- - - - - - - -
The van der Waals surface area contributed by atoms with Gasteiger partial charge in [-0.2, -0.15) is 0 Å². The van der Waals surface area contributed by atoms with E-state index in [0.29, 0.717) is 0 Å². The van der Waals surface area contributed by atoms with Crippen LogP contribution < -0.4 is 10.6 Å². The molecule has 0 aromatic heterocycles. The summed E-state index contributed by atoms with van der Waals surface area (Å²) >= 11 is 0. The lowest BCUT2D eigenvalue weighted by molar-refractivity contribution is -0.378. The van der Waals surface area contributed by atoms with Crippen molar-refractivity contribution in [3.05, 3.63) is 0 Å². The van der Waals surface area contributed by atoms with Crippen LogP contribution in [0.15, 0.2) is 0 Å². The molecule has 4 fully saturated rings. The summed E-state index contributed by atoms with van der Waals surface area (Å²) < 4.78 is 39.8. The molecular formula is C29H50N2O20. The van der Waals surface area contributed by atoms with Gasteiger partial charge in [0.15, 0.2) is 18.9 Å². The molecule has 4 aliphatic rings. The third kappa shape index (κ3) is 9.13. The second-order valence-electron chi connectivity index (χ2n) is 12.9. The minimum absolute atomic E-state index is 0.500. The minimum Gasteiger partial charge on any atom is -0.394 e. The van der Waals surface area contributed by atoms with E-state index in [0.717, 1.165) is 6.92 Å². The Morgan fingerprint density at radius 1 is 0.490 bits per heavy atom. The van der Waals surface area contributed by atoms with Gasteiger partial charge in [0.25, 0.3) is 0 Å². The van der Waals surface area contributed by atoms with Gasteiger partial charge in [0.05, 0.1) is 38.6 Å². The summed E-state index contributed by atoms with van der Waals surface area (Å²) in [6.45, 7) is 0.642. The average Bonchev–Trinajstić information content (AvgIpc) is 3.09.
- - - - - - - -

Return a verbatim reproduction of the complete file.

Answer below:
The van der Waals surface area contributed by atoms with Gasteiger partial charge in [-0.2, -0.15) is 0 Å². The van der Waals surface area contributed by atoms with E-state index in [0.29, 0.717) is 0 Å². The van der Waals surface area contributed by atoms with Crippen LogP contribution < -0.4 is 10.6 Å². The molecule has 0 aromatic heterocycles. The summed E-state index contributed by atoms with van der Waals surface area (Å²) >= 11 is 0. The lowest BCUT2D eigenvalue weighted by molar-refractivity contribution is -0.378. The van der Waals surface area contributed by atoms with Crippen molar-refractivity contribution in [3.05, 3.63) is 0 Å². The van der Waals surface area contributed by atoms with Crippen LogP contribution in [0.15, 0.2) is 0 Å². The molecule has 4 fully saturated rings. The summed E-state index contributed by atoms with van der Waals surface area (Å²) < 4.78 is 39.8. The molecular formula is C29H50N2O20. The van der Waals surface area contributed by atoms with Gasteiger partial charge in [0.15, 0.2) is 18.9 Å². The molecule has 4 aliphatic rings. The third kappa shape index (κ3) is 9.13. The second-order valence-electron chi connectivity index (χ2n) is 12.9. The minimum absolute atomic E-state index is 0.500. The minimum Gasteiger partial charge on any atom is -0.394 e. The van der Waals surface area contributed by atoms with E-state index in [0.717, 1.165) is 6.92 Å². The Morgan fingerprint density at radius 1 is 0.490 bits per heavy atom. The van der Waals surface area contributed by atoms with Gasteiger partial charge in [0.25, 0.3) is 0 Å². The van der Waals surface area contributed by atoms with Gasteiger partial charge in [0.05, 0.1) is 38.6 Å². The summed E-state index contributed by atoms with van der Waals surface area (Å²) in [6.45, 7) is 0.642. The average Bonchev–Trinajstić information content (AvgIpc) is 3.09.